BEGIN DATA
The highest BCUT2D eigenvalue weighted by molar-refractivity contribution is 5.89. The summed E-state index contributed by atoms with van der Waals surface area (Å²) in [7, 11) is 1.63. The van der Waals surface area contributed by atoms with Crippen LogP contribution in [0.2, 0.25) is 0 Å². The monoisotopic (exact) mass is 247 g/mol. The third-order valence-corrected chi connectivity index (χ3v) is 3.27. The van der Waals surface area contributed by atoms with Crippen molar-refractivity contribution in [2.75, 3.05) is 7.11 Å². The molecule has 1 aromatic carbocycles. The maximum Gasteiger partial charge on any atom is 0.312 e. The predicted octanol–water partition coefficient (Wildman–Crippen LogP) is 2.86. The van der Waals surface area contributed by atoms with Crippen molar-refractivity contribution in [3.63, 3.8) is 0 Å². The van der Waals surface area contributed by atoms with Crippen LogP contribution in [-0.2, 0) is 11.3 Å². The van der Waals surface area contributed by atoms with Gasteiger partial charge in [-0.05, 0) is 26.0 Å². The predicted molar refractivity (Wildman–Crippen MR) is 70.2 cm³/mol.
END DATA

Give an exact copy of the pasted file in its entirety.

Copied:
The highest BCUT2D eigenvalue weighted by molar-refractivity contribution is 5.89. The summed E-state index contributed by atoms with van der Waals surface area (Å²) in [7, 11) is 1.63. The van der Waals surface area contributed by atoms with Crippen LogP contribution in [0.2, 0.25) is 0 Å². The monoisotopic (exact) mass is 247 g/mol. The third-order valence-corrected chi connectivity index (χ3v) is 3.27. The van der Waals surface area contributed by atoms with Crippen molar-refractivity contribution in [2.75, 3.05) is 7.11 Å². The molecule has 1 aromatic carbocycles. The maximum Gasteiger partial charge on any atom is 0.312 e. The predicted octanol–water partition coefficient (Wildman–Crippen LogP) is 2.86. The van der Waals surface area contributed by atoms with Crippen molar-refractivity contribution in [3.63, 3.8) is 0 Å². The van der Waals surface area contributed by atoms with Crippen LogP contribution in [-0.2, 0) is 11.3 Å². The van der Waals surface area contributed by atoms with Gasteiger partial charge in [-0.05, 0) is 26.0 Å². The predicted molar refractivity (Wildman–Crippen MR) is 70.2 cm³/mol.